TONYA: That’s why we are always telling the story. We don’t want the history to be erased, we don’t want people to be able to say that’s not what happened, what are you talking about? We have to continue the narrative. There’s a group in this country that if they could, they would erase it and say it didn’t exist, that it was a hoax.

DAVE: Racism is about one group oppressing another group and the power and systems that are in place to allow that to happen—that’s what racism is. Black people have never been in the position to oppress anybody, not in this country. Racism was brought out of white people not wanting Black people to be equal, not wanting Black people to be free, so it is not a problem that we can fix ourselves. We can yell and scream and protest, but unless the white people of the country stand up and say that racism has to end, it’s never going to end. Until they embrace it and say, ‘We are not going to stand for this anymore,’ it will continue.




I know that I’ve gotten to where I am because of the way I’ve interfaced with the majority community. What that means is that I grew up a swimmer, went to McDonogh, went to Indiana University. It’s just this training that we all get in these different ways for what’s necessary to blend in and make it through. I’m in such gratitude that this moment has finally come...My earliest memory of being different or being the other person was in school. I remember white girls and their parents wanting to play with and touch my hair—that goes back to the whole idea of ownership, like someone thinks they own a piece of you, that they can, without permission or any kind of conversation, handle you and your body. . . . I feel like, through the truth of fully being myself without the fear of not being accepted, I’m able to freely and openly bring more integrity to what I’m doing now. That’s a gain in principal and purpose. I look forward to the research this will allow me to do into my specific craft, and I look forward to the openness of the conversations that will come.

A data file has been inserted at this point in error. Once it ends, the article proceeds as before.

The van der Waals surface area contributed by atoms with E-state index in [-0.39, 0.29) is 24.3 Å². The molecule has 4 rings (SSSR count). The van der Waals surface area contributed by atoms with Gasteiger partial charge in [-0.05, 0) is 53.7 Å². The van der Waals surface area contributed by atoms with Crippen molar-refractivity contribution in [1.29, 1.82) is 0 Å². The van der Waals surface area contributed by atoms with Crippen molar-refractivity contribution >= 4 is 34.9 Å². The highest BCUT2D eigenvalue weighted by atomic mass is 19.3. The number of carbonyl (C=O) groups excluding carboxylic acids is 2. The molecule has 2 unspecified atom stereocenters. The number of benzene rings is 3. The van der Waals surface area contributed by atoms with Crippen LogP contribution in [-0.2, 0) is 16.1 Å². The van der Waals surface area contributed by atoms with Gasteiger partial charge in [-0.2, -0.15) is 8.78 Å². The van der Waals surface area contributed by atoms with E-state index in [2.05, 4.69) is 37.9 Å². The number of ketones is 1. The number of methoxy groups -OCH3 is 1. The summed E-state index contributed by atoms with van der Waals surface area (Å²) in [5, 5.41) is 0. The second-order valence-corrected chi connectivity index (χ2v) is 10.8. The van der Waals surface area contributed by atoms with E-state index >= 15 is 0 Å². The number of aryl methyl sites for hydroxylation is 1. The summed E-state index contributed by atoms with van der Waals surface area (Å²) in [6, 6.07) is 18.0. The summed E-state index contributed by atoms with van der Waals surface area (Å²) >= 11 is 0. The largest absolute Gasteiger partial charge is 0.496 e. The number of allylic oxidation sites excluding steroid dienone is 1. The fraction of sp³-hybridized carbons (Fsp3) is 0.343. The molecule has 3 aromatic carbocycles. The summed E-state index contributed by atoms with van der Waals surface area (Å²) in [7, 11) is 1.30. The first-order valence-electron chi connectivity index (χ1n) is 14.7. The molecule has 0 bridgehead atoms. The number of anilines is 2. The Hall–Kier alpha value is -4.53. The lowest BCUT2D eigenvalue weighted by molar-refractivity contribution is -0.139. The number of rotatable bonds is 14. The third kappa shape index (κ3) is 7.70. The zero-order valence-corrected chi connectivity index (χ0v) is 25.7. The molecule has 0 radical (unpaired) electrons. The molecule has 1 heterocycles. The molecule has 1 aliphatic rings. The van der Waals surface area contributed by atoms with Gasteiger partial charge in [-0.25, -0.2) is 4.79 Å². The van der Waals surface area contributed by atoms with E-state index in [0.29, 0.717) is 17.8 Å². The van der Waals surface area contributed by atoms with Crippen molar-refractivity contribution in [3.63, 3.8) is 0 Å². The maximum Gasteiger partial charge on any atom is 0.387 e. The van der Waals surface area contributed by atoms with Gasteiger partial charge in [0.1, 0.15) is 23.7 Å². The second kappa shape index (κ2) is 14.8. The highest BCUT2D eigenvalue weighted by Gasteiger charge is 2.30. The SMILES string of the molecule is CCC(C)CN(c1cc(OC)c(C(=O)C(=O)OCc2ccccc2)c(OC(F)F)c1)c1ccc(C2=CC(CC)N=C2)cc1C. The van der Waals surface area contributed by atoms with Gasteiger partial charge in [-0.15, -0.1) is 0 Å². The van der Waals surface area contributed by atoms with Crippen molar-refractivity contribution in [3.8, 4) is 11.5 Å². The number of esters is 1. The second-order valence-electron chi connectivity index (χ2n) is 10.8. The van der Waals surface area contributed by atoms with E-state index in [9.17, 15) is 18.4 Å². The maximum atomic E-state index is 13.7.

Christmas at her Muse 360 office. Photography by Kelvin Bullock.

I’ve had to really rethink what radicalism is in this moment, and think about it in a sense of peace and balance. I’m always doing this work—all of my work is really African- and Black-centered. And now everyone is marching and every website says “Black Lives Matter.” But it needs to be more than that. It needs to be action. This country has been built on the backs of my ancestors. That’s a cliché thing to say, but it’s real. Yes, there are injustices being done by the police in terms of what the Black community has experienced for centuries. But there are also things that have been systematically happening that people need to zero in on. It can be as simple as getting someone’s name right, or asking me how I’m doing—I know it can’t compare to someone dying at the hands of the police per se, but it’s death by a thousand cuts. And that’s what I think a lot of institutions, predominately white institutions, don’t understand. We’re constantly triggered by these moments. So it’s really important for me to maintain the balance of a radical love for myself and for my work with my youth. And to let them know that they’re loved. My youth are really hurting. They are suffering. They are hopeless. Yes, people are marching and listening, but they also know people are dying. . . . Racism is not going to be solved overnight. There are tons of books and resources, but it really comes down to how you treat people. It has to start with yourself. When people quote, “The revolution will not be televised,” it has nothing to do with television. It’s not televised because it’s happening inside of you.